City would use the Clatsop Plains Aquifer as its water sourceGEARHART - The Gearhart City Council took another step toward securing a city water system Wednesday.
The council authorized an access agreement which will allow engineering firms Kennedy/Jenks Consultants of Portland and HLB and Associates of Seaside to proceed with the development of a test and monitoring well.
The test well will be located to the north of the city and will be used to determine if there is sufficient water of the appropriate quality to serve as a raw water source for Gearhart. That information would then be used to begin a conceptual design and estimated construction cost for the well field, treatment, transmission and storage of water. If all goes as planned, the well drilling could start in the next several weeks.
Gearhart would use the Clatsop Plains Aquifer as its water source, City Administrator Dennis McNally said. The aquifer, which covers approximately 25,000 acres, is one of the largest in Oregon.
Currently, the city uses Warrenton water, an agreement that will expire in July. An extension, which would continue the agreement until September, is in the works, McNally said
"We really want to get this moving along," he said. "What we pay Warrenton for water is quite high."
Currently, the city pays Warrenton $5.39 per thousand gallons of water. According to the terms of the agreement, the cost is scheduled to increase in July. McNally estimates the city may then pay up to $6.86 per thousand gallons of water. That could mean an approximate 30 percent customer rate increase.
"However, it may not be necessary to raise rates by that amount if Warrenton rolls back the amount of cost to the city," he said.
Councilors were unanimous in their eagerness to get the test well drilled.
"It might be cheaper to drink gasoline," Councilor John Pincetich joked.
In other action, council members:
Set a tentative 5 p.m. May 26 work session with representatives of the Oregon Parks and Recreation Department to talk about the proposed plan to protect the Western snowy plover. At the March meeting, council members directed McNally to write a letter to the ODPR, stating that the city does support the protection of the plover in a manner that will pose the least burden on public use, but has questions about the plan and it's administration. The letter invited an ODPR representative to come talk to the council.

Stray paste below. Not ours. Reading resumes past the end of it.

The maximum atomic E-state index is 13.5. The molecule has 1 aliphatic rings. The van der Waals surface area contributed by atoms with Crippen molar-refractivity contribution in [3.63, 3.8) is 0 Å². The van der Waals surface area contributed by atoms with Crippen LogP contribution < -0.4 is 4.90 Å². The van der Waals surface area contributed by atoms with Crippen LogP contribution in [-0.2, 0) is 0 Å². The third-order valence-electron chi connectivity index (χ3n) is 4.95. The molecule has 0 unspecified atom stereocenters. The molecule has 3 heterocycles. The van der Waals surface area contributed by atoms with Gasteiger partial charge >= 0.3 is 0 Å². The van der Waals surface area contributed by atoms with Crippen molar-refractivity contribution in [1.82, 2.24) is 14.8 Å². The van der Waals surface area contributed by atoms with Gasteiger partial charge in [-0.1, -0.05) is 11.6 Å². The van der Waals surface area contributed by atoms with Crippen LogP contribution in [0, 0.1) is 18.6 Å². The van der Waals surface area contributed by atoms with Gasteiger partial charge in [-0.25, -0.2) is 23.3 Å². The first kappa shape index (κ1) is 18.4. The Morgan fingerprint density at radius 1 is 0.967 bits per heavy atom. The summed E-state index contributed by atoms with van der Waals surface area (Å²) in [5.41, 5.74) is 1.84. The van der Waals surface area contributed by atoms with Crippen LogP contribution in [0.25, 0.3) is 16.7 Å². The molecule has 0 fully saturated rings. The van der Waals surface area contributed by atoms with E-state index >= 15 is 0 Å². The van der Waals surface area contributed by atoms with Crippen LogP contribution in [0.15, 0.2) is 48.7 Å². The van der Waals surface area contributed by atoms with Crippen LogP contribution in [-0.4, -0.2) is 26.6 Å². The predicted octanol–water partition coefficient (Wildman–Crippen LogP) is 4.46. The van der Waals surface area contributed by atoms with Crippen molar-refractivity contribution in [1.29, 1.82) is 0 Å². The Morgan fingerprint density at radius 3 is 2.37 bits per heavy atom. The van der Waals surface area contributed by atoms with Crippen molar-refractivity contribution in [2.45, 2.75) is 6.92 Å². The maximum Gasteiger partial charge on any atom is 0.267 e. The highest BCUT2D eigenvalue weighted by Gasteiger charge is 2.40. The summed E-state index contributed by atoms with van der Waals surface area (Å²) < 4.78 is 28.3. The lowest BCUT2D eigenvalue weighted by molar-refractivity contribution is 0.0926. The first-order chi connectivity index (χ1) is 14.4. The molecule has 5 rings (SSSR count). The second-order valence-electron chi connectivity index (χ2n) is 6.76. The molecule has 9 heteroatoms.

The ODPR has received more than 3,000 comments about the controversial plan to shut down about 25 percent of Oregon's beaches, including Gearhart's Necanicum spit area. The issue took a new turn recently when the U.S. Fish and Wildlife Service said it would reconsider the bird's status as a federally threatened species. The action is a result of a California lawsuit and will delay any resolution of the issue by at least a year.
"If it's taken off the endangered species list, the air will go out of the balloon and this goes away," Councilor Chuck Schluter said. "But we have to treat it like it's going forward."
Received a report from Carole Richardson, Oregon Department of Transportation northwest area manager. ODOT submitted requests to the statewide Oregon Transportation Investment Act Steering Group (OSG) and the Oregon Transportation Commission (OTC) to cancel OTIA funding for the Gearhart portion of the U.S. Highway 101 Pacific Way-Dooley Bridge project. Cancellation was recommended by the OSG and will be considered for final action by OTC this month. ODOT is proceeding with the Seaside portion of the project.
"We're hoping that this provides peace of mind for you," Richardson said. "In the future, council may come to the point when you think Gearhart is ready to move forward with a highway project. My door is open, please do not hesitate to come talk to us."
Adopted a budget calendar. The first budget committee meeting will be at 7 p.m. April 22 at City Hall. Further budget meetings will be held as necessary, with a final adoption by council set for June 2.
Authorized McNally to call for bids on three paving projects, expected to start in late May or early June. The projects are N. Cottage Avenue between Fourth and 10th streets, North Marion Avenue near 13th St. and the intersection of G Street and Woodland Avenue.
Directed city staff to prepare ordinances for adoption of proposed text amendments to the Gearhart zoning ordinance at the May 5 meeting. These include changing the definition of soda fountain to read "A business that is operated out of a fixed building and limited to the preparation and/or sale of ice cream products, food and non-alcoholic beverages on a carry-out basis only" and listing soda fountain as a conditional use in the in the neighborhood commercial zone. The text amendments also would delete the definition of condominiums and delete condominiums as an outright use permitted in the high-density residential zone and as a conditional use permitted in the residential commercial planned development zone. Rather than being a defined use in a defined zone, condominiums will be a style of dwelling ownership, City Planner Sabrina Norberg said.